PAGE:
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Join date: Jul 10, 2022


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First, you’ll need to build friendships. When you first arrive at your new home just a week or two before your classes begin, you’ll likely be disoriented by what you find. Your freshman class will be diverse beyond your wildest expectations, stocked with bright-eyed transplants from across the country and beyond. Worse, you’ll be without solid social moorings for the first time in several years.

To make these all-important first connections, it pays to be outgoing. Offer to sit with unaccompanied fellow students in your dining hall and go out of your way to join extracurricular organizations like the school newspaper or debate club. Likewise, club-level and intramural sports are a great way to get out and meet like-minded peers.

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Stay True to Yourself

While it’s often said that college is the perfect place to push the limits of socially-acceptable practices and “try new things,” you shouldn’t participate in unsafe or illegal activities simply to gain social acceptance. The process of self-discovery involves discipline as well as curiosity: Learning how to say “no” when things get out of hand is just as important as learning when to jump head-first into a friendly, if unfamiliar, social situation.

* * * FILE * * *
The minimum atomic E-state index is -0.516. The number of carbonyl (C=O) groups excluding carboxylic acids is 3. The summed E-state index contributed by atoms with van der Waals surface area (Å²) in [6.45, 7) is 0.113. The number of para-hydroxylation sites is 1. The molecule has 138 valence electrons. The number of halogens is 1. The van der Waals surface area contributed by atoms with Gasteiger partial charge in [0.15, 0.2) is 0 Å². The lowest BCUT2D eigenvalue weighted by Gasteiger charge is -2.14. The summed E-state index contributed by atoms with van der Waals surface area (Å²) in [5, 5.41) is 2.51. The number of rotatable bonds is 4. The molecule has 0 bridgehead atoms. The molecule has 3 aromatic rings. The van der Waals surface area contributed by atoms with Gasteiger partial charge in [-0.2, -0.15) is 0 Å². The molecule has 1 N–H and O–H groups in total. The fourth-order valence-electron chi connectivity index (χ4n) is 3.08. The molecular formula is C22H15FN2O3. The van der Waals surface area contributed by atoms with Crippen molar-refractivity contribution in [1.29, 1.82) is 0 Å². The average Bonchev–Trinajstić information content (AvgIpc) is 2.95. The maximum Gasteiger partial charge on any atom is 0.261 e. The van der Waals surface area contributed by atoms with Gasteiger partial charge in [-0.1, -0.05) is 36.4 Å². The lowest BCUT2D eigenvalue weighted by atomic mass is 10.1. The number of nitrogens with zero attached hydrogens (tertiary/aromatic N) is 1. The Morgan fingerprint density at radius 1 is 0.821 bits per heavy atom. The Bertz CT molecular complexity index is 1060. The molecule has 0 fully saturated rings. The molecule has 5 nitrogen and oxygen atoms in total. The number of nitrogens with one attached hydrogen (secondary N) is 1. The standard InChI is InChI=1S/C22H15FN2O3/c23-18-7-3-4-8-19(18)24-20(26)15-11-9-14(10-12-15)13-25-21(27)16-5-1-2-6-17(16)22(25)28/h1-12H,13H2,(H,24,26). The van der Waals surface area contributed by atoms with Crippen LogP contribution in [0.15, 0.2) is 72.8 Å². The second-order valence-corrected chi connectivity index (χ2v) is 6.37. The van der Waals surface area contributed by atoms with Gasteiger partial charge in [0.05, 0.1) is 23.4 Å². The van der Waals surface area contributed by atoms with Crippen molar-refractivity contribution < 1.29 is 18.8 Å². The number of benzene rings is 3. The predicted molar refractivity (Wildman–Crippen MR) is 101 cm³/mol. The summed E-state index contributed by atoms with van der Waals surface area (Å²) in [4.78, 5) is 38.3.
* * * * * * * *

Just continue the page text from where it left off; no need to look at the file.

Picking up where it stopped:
No matter how rich your university’s on-campus life can be, you’ll benefit from regular trips out into the wider world. Once you’ve gotten yourself into a social groove on campus, start exploring the environment that surrounds it.

Start Close to Home

Whether your college occupies an urban enclave or forms the focal point of a small town, the area around campus probably houses its fair share of restaurants, bars and boutiques. Invite a few friends out for an afternoon of dining and shopping, expanding your collective comfort zone by trying a new type of food or venturing into a new-age shop.


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